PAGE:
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Workers’ Memorial Day 2024: Statement by NIOSH Director John Howard, M.D.

April 26, 2024

MEDIA CONTACT: Stephanie Stevens,

Each year, on April 28, we pause to recognize Workers’ Memorial Day and honor those whose death or suffering resulted from exposure to hazards at work. Words are not enough when it comes to change. Research has shown that the health and safety of workers relies on active and intentional involvement in ways that take into consideration workplace hazards, work arrangements and environment, employer-worker relationships, the workers themselves, and their families.

Perhaps one of the hardest things to capture is whether a worker is struggling with poor mental health, which can often be invisible. According to CDC, suicide is among the top leading causes of deaths for people ages 10-64. To address this serious public health issue, the Biden-Harris Administration released the 2024 National Strategy for Suicide Prevention (National Strategy) and the first-ever Federal Action Plan. The National Strategy addresses the ongoing public health crisis and is a direct response to the changing landscape and trends in suicide and suicide prevention. These goals are encompassed within the call to action to “Care. Connect. Collaborate.” to prevent suicide.

Addressing work-related psychosocial hazards – such as violence or bullying, long work hours, shiftwork, lack of control over working conditions – can improve worker well-being. A recent NIOSH report provides societal actions to address this critical issue and a recent blog highlights resources for supporting mental health in the workplace.

There are many feasible ways to champion a mentally healthy workforce. One example is the NIOSH Impact Wellbeingcampaign which actively engages hospital leaders with evidence-based solutions. Launched in October 2023, the campaign helps to reduce healthcare worker burnout, sustain wellbeing, and contribute to building a system where healthcare workers thrive. One thing is certain, burnout doesn’t discriminate—it exists across every hospital department and job title.

Healthcare workers have historically faced challenging working conditions, including high patient loads, staff shortages, harassment, and violence, which drive burnout and other poor mental health outcomes. A 2023 CDC Vital Signs highlights the further impact the pandemic had on the mental health of healthcare workers. To further address these issues, NIOSH and the Dr. Lorna Breen Heroes’ Foundation released the newest addition to this campaign last month: a hospital-tested guide that provides a step-by-step process for hospitals to start making organizational-level changes that will impact and improve the mental health of their employees. A wealth of resources provided by NIOSH’s Total Worker Health® Program and its partners also brings together all aspects of work in integrated interventions that collectively address worker safety, health, and well-being.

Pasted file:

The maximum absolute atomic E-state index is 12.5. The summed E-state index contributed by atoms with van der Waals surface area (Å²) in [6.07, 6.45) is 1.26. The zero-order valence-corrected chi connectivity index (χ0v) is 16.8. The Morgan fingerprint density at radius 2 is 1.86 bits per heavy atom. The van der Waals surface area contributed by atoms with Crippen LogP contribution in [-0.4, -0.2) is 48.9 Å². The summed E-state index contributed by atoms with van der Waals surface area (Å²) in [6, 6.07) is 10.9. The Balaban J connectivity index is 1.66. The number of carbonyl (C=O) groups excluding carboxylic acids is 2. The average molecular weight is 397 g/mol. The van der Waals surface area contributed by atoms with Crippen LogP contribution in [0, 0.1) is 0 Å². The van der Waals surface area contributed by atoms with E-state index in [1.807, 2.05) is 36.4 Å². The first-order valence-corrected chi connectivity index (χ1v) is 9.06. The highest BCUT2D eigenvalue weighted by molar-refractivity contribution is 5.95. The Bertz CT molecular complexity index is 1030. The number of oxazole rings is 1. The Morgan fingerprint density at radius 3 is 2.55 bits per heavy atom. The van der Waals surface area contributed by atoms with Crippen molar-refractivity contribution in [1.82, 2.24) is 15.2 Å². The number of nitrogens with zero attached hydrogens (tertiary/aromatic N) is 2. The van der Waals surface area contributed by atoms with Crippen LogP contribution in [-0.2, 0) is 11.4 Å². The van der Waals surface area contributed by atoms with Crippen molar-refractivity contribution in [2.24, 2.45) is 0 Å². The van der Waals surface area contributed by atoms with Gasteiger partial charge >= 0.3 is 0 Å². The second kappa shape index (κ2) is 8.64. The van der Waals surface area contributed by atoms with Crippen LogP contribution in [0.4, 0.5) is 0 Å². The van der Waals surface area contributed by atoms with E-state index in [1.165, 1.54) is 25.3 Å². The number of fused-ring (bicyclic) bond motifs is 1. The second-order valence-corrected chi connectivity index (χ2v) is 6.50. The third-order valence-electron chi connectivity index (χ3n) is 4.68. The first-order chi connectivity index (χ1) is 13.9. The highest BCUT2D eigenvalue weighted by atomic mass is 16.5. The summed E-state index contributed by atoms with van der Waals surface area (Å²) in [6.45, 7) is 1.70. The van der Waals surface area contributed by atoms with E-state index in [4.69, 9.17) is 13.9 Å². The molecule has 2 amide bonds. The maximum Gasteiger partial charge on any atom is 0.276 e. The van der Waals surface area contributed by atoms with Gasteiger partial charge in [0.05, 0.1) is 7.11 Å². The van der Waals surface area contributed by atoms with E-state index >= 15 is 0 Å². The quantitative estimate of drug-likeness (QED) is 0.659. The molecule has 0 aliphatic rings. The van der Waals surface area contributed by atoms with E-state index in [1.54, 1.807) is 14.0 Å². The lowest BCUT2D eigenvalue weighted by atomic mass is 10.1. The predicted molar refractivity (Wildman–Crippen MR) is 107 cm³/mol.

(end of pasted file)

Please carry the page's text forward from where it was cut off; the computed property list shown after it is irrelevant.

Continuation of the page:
As we know, workplace violence can also contribute to poor mental health. NIOSH has been studying workplace violence since the 1980s. The impact of workplace violence can range from psychological issues to physical injury, or death. Violence can occur in any workplace and among any type of worker, but the risk for fatal violence is greater for workers in sales, protective services, and transportation. In fact recent NIOSH research shows workplace homicides occurring during a criminal act and those that involved a shooting have increased. The risk for non-fatal violence resulting in days away from work is greatest for healthcare and social assistance workers. Non-fatal workplace violence events among workers have also increased, up 25% between 2015 and 2019 according to recent research. NIOSH and its partners are working to address issues related to violence in the workplace; for example, the creation of the award-winning online training Workplace Violence Prevention for Nurses.

Poor mental health or an undiagnosed mental health condition can be a contributor to suicide. When it comes to instances of death by suicide or attempted suicide, there are many factors to consider at the individual, relationship, and community levels that can contribute to this type of fatality; suicide is rarely caused by a single factor. Suicide is preventable, help is available, and it is important to acknowledge that employers, supervisors, and managers can play a vital role in suicide prevention within all industries. Suicide rates by industry and occupation can also inform workplace prevention. Differences in risk factors among industries and occupations are important and should be used to prioritize effective workplace suicide prevention efforts and more focused research efforts (see related blogs for suicide prevention for construction workers, veterinarians, first responders, and healthcare workers.)

NIOSH is uniquely concerned with the safety, health, and well-being of all workers and understands the impact a workplace can have on a workers’ health, their families, and their communities. The growing portfolio of research and communication around workers’ mental health and well-being is heartening, and NIOSH is committed to advancing its efforts in these areas.

If you are feeling alone and having thoughts of suicide—whether or not you are in crisis—or know someone who is, don’t remain silent. Talk to someone you can trust through the 988 Suicide & Crisis Lifeline. Call or text 988 or chat the lifeline.